Just one day of work per week benefits mental health

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Work is good for your mental health, even if you only do one day a week, according to researchers from Cambridge and Salford universities.

It has long been held that the challenges, social interaction and “good” stress associated with employment benefits people’s wellbeing. But how much work is good for us and at what point do we start to suffer through too much or too little work?

A paper published in the journal Social Science & Medicine looked at how much paid work is needed for mental health and wellbeing, and analysed this in the context of what some see as a threat of job losses due to artificial intelligence.

The researchers, led by Brendan Burchell at Judge Business School, Cambridge University, analysed data from 85,000 people from the UK Household Longitudinal Study from 2009 to 2018, seeking answers to two questions. What is the minimum amount of paid employment needed to deliver some or all of the wellbeing and mental health benefits that employment has been shown to bring? And what is the optimum number of working hours at which the mental health of workers is at its highest?

“We have effective dosage guides for everything from vitamin D to hours of sleep in order to help us feel better, but this is the first time the question has been asked of paid work,” Burchell told The Times.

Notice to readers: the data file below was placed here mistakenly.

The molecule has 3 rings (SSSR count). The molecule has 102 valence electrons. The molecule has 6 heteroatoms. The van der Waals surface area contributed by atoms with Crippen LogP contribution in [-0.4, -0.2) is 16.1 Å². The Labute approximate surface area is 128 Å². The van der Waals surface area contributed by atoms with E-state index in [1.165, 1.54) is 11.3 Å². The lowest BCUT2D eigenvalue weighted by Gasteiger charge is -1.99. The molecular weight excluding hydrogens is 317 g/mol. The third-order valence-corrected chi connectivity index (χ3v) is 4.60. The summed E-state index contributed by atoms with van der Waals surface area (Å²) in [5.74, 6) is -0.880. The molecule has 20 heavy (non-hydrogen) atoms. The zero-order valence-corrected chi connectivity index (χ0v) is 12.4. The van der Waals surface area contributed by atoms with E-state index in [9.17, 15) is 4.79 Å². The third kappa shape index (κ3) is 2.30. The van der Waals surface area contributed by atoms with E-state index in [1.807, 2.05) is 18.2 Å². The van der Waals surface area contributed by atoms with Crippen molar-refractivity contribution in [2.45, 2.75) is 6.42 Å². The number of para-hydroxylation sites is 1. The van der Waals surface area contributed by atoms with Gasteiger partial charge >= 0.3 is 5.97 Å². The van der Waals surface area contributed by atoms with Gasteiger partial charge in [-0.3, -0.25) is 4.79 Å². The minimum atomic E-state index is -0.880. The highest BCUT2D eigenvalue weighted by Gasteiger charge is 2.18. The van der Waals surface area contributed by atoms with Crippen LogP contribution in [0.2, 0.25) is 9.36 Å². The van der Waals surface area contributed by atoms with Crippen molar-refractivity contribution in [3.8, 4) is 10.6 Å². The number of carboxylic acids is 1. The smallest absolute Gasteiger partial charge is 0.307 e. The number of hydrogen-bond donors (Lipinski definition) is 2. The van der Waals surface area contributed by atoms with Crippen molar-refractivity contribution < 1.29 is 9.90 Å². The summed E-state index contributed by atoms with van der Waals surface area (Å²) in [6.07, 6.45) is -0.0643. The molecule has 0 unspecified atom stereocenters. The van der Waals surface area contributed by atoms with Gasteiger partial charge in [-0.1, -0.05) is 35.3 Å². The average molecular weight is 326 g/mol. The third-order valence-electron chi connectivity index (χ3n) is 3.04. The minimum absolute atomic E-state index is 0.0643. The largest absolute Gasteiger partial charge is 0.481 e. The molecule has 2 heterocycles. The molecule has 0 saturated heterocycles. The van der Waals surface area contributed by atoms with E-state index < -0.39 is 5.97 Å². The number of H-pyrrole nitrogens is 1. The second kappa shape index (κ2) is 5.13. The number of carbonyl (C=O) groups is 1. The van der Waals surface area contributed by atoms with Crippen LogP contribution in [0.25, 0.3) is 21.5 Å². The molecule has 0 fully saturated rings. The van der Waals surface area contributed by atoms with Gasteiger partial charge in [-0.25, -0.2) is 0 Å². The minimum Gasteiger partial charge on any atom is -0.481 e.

“We know unemployment is often detrimental to people’s wellbeing, negatively affecting identity, status, time use, and sense of collective purpose. We now have some idea of just how much paid work is needed to get the psychosocial benefits of employment – and it’s not that much at all.”

The study found that even a small number of working hours, of between one and eight hours per week generates significant mental health and wellbeing benefits for people who had been previously unemployed or economically inactive.

The researchers concluded there is no optimum number of working hours for wellbeing and mental health. For most workers there was little variation in wellbeing between those who worked one to eight hours per week through to those who worked 44-48 hours per week.

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